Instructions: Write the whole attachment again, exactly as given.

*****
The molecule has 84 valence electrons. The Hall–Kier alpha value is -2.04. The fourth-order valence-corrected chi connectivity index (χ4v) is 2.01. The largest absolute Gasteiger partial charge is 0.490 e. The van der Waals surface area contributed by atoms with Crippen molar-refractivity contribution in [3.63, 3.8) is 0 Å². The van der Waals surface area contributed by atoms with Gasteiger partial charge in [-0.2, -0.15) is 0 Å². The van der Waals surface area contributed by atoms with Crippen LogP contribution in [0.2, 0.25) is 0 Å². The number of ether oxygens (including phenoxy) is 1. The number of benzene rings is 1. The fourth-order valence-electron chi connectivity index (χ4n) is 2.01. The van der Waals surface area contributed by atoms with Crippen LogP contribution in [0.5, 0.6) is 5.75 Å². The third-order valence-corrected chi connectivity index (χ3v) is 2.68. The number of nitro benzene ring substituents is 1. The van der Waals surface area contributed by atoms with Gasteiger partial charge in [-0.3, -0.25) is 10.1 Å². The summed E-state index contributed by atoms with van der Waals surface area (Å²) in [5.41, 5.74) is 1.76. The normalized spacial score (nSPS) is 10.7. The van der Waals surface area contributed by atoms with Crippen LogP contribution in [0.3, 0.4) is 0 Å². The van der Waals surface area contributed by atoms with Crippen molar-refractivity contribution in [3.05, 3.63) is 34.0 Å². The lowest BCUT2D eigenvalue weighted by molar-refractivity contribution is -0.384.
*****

The molecule has 84 valence electrons. The Hall–Kier alpha value is -2.04. The fourth-order valence-corrected chi connectivity index (χ4v) is 2.01. The largest absolute Gasteiger partial charge is 0.490 e. The van der Waals surface area contributed by atoms with Crippen molar-refractivity contribution in [3.63, 3.8) is 0 Å². The van der Waals surface area contributed by atoms with Gasteiger partial charge in [-0.2, -0.15) is 0 Å². The van der Waals surface area contributed by atoms with Crippen LogP contribution in [0.2, 0.25) is 0 Å². The number of ether oxygens (including phenoxy) is 1. The number of benzene rings is 1. The fourth-order valence-electron chi connectivity index (χ4n) is 2.01. The van der Waals surface area contributed by atoms with Crippen LogP contribution in [0.5, 0.6) is 5.75 Å². The third-order valence-corrected chi connectivity index (χ3v) is 2.68. The number of nitro benzene ring substituents is 1. The van der Waals surface area contributed by atoms with Gasteiger partial charge in [-0.3, -0.25) is 10.1 Å². The summed E-state index contributed by atoms with van der Waals surface area (Å²) in [5.41, 5.74) is 1.76. The normalized spacial score (nSPS) is 10.7. The van der Waals surface area contributed by atoms with Crippen LogP contribution in [0.3, 0.4) is 0 Å². The van der Waals surface area contributed by atoms with Crippen molar-refractivity contribution in [3.05, 3.63) is 34.0 Å². The lowest BCUT2D eigenvalue weighted by molar-refractivity contribution is -0.384.